News Release Manager

Corps of Engineers prepares to celebrate 135th anniversary in Memphis

Published Aug. 28, 2017
MEMPHIS, Tenn., Aug. 24, 2017 – A milestone is fast approaching for the Memphis District, U.S. Army Corps of Engineers as it prepares to celebrate its 135th anniversary on Aug. 30.

A year-long schedule of events and activities are planned that will highlight the agency’s mission and the value it brings to this region.

“We are honored to be a part of this great community of Memphis and the Mid-South and look forward to helping the people we serve learn more about our rich history and what we do today,” Col. Mike Ellicott, the Memphis District commander said.

The U.S. Army Corps of Engineers first came to this part of the United States in 1820 when the U.S. Congress appropriated $5,000 for a survey of the Ohio and Mississippi Rivers. That task fell to the Corps of Engineers.

When a major flood on the lower Mississippi River devastated local levee systems in 1882 and created hundreds of crevasses totaling 56 miles in length, the then newly-formed Mississippi River Commission (MRC) gave the U.S. Army Corps of Engineers responsible for implementing their flood control plans. 

Part of those plans was the establishment of four administrative districts from Cairo, Ill., to New Orleans, each headed by a U.S. Army Corps of Engineers officer. The Second District had its headquarters in Memphis. Consolidated with the Cairo office in 1890, it eventually became the Memphis District.

Flood control was the primary mission assigned to the districts in those early years, but in 1891 representatives from several large steamboat companies asked the MRC to improve navigation during low water conditions on the river. In response to this, the Corps constructed the first experimental hydraulic dredge – the ALPHA. It proved to be a great success and by 1901, nine Corps dredges were operating on the river.

Flooding remained the greatest concern however, and enormous floods struck the region in 1897, 1912, 1916 and 1922. Then in 1927 the most destructive flood in U.S. history took the lives of as many as 500 people along the Mississippi River, destroyed 25,000 commercial buildings and homes, and property damage exceeded $236 million (equivalent to more than $3.3 billion today).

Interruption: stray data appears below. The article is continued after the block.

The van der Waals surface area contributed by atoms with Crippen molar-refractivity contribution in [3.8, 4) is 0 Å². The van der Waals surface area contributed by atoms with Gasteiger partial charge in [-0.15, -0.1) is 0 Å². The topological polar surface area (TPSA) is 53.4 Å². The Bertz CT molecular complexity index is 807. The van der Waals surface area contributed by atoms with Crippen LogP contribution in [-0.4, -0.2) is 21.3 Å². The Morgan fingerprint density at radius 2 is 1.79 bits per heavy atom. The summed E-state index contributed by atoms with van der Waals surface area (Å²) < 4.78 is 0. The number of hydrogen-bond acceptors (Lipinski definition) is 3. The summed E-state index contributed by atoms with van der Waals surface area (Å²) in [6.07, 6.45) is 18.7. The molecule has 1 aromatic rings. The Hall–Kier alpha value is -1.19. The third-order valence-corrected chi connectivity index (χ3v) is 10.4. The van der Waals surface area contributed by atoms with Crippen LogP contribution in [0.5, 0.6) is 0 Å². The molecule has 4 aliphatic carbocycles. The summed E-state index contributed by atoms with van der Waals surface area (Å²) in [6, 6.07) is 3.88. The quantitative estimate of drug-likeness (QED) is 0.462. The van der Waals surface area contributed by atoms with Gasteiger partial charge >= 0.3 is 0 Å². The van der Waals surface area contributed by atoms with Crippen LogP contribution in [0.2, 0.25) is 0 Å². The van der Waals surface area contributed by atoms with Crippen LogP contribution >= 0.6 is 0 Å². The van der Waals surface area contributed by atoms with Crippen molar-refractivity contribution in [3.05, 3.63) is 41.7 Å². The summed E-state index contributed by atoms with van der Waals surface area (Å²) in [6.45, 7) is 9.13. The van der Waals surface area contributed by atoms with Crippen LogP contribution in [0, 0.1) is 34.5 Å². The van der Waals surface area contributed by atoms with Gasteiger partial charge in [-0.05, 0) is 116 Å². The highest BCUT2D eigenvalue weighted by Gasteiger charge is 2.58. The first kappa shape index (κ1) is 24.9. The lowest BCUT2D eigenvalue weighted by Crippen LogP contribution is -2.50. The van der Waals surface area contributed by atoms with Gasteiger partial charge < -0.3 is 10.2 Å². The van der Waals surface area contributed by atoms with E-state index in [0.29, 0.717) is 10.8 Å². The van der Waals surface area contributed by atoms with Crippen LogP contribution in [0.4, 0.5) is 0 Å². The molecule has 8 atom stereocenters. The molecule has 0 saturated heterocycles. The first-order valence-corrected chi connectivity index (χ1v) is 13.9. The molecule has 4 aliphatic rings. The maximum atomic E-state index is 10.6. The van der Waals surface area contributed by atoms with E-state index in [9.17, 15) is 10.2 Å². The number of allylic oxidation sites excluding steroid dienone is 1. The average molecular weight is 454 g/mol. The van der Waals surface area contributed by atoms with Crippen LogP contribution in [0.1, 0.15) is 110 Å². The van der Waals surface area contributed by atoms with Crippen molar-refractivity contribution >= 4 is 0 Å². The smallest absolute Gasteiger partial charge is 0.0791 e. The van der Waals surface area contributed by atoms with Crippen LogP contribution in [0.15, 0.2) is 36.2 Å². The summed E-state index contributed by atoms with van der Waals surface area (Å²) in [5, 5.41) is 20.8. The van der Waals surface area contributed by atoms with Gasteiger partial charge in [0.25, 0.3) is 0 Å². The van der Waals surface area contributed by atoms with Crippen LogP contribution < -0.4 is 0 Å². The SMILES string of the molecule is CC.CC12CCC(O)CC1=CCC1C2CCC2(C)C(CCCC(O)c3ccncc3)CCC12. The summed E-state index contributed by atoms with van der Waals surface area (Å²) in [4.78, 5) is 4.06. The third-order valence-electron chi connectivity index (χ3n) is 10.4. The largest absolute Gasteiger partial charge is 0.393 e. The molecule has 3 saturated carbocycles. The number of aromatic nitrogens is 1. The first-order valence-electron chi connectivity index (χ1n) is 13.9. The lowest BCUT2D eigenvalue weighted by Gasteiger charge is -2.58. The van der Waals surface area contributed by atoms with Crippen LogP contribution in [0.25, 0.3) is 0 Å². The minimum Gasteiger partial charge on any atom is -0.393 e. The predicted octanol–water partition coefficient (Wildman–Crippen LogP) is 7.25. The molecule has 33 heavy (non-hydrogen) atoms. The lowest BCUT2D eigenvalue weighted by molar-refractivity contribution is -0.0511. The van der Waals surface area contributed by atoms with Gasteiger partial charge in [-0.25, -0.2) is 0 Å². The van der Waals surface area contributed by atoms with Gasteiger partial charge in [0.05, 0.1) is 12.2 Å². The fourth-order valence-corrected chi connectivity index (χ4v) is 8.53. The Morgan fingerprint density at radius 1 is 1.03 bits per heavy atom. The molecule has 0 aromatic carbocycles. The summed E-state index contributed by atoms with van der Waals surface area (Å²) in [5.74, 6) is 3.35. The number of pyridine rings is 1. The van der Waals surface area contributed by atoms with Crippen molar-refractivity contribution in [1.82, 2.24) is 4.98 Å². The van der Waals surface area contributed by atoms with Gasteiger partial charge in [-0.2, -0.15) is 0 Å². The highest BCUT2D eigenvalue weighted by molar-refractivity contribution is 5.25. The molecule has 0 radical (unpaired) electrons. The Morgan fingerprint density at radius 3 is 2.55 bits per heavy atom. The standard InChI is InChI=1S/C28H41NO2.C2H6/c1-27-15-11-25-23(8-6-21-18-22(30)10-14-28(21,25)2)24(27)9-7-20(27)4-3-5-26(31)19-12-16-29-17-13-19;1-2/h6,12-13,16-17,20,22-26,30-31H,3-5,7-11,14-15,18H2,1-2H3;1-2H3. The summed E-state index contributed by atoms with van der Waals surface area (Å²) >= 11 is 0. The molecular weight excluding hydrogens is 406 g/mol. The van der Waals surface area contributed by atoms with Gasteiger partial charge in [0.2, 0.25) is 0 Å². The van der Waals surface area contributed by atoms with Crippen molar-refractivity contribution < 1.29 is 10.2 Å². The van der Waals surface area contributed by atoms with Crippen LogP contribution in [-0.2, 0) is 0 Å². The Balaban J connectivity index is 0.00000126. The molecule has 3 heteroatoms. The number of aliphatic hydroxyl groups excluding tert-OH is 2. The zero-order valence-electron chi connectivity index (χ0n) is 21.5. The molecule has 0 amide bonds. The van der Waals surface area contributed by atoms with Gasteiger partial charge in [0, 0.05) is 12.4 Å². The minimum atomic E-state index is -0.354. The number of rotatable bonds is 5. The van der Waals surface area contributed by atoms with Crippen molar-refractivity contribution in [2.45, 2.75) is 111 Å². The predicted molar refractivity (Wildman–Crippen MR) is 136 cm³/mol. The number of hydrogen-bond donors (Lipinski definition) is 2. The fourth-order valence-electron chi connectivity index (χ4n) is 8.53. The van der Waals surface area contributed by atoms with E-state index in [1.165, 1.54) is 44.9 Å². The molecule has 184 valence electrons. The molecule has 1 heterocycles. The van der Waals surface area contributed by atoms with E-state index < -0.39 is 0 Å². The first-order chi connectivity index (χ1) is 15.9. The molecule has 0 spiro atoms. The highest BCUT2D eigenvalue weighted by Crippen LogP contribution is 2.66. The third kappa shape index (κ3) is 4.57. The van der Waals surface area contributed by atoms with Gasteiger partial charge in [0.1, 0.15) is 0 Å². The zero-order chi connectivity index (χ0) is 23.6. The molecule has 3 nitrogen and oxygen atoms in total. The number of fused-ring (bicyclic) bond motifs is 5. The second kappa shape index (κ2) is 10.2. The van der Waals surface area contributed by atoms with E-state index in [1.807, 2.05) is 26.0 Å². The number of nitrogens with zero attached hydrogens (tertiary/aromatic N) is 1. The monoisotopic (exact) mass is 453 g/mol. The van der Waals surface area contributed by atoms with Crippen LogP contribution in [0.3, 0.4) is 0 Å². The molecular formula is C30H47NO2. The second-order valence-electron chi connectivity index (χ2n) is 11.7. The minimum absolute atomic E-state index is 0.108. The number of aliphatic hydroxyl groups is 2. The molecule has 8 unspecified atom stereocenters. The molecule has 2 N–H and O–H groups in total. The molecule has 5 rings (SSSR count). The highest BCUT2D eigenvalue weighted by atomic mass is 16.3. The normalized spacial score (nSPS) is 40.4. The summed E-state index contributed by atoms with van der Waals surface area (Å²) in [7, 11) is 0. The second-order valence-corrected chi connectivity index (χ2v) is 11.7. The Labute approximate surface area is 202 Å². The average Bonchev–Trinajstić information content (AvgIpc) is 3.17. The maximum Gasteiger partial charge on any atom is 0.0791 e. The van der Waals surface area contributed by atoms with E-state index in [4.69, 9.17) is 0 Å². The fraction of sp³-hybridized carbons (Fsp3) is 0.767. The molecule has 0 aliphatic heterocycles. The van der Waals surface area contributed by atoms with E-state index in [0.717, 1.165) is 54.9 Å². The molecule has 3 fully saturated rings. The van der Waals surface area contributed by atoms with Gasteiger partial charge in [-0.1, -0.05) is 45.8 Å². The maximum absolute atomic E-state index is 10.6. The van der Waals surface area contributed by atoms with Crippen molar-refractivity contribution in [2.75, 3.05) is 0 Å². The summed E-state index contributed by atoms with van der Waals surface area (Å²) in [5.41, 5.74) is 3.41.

More floods came in 1937, 1950, 1973, 1975, 1979, several in the 1990s and the most recent major event in 2011. But with each successive event the people of the Mid-South have seen less and less damage, and more savings from damages prevented by the ongoing work of the Corps of Engineers.

Today, the 450 men and women of the Memphis District work from offices in the Clifford Davis-Odell Horton Federal Building in downtown Memphis, at the Corps’ Ensley Engineer Yard on McKellar Lake in south Memphis, from field offices in Wynne, Ark., Carlisle, Ark., and Caruthersville, Mo., and aboard a wide variety of vessels operating on the Mississippi River. Year in and year out, they deliver their mission of flood risk reduction, dependable navigation, environmental stewardship, emergency operations, other authorized civil works and work for others to benefit this region and the Nation.

Memphis District by the numbers:

25,000: Area in square miles encompassed by Memphis District.
1,200: Number of miles of levees within Memphis District (640 miles on Mississippi River).
741: Number of miles of navigable river channel within Memphis District.
90: Number of flood control structures within Memphis District.
11: Number of major river basins with portions in the Memphis District including the Mississippi, Ohio, White and St. Francis rivers.
6: Portions of six states (Arkansas, Illinois, Kentucky, Mississippi, Missouri and Tennessee) encompassed by Memphis District.
4: Number of pumping plants in the Memphis District.


Jim Pogue

Release no. 17-014